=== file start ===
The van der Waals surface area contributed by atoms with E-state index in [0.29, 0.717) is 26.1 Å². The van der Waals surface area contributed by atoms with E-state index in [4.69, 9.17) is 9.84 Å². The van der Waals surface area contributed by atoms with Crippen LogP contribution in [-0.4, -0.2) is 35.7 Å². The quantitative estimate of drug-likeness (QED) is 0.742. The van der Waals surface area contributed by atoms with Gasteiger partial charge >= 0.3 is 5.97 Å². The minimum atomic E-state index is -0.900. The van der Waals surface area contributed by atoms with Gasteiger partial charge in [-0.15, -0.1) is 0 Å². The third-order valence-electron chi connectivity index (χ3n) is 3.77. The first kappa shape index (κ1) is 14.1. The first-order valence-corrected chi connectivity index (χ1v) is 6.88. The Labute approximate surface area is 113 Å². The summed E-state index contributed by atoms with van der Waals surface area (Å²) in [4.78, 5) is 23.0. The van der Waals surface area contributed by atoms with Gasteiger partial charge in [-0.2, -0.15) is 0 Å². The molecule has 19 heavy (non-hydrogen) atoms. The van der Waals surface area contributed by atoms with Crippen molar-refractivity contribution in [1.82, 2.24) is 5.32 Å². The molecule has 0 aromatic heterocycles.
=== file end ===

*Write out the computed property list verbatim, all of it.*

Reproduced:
The van der Waals surface area contributed by atoms with E-state index in [0.29, 0.717) is 26.1 Å². The van der Waals surface area contributed by atoms with E-state index in [4.69, 9.17) is 9.84 Å². The van der Waals surface area contributed by atoms with Crippen LogP contribution in [-0.4, -0.2) is 35.7 Å². The quantitative estimate of drug-likeness (QED) is 0.742. The van der Waals surface area contributed by atoms with Gasteiger partial charge >= 0.3 is 5.97 Å². The minimum atomic E-state index is -0.900. The van der Waals surface area contributed by atoms with Gasteiger partial charge in [-0.15, -0.1) is 0 Å². The third-order valence-electron chi connectivity index (χ3n) is 3.77. The first kappa shape index (κ1) is 14.1. The first-order valence-corrected chi connectivity index (χ1v) is 6.88. The Labute approximate surface area is 113 Å². The summed E-state index contributed by atoms with van der Waals surface area (Å²) in [4.78, 5) is 23.0. The van der Waals surface area contributed by atoms with Gasteiger partial charge in [-0.2, -0.15) is 0 Å². The molecule has 19 heavy (non-hydrogen) atoms. The van der Waals surface area contributed by atoms with Crippen molar-refractivity contribution in [1.82, 2.24) is 5.32 Å². The molecule has 0 aromatic heterocycles.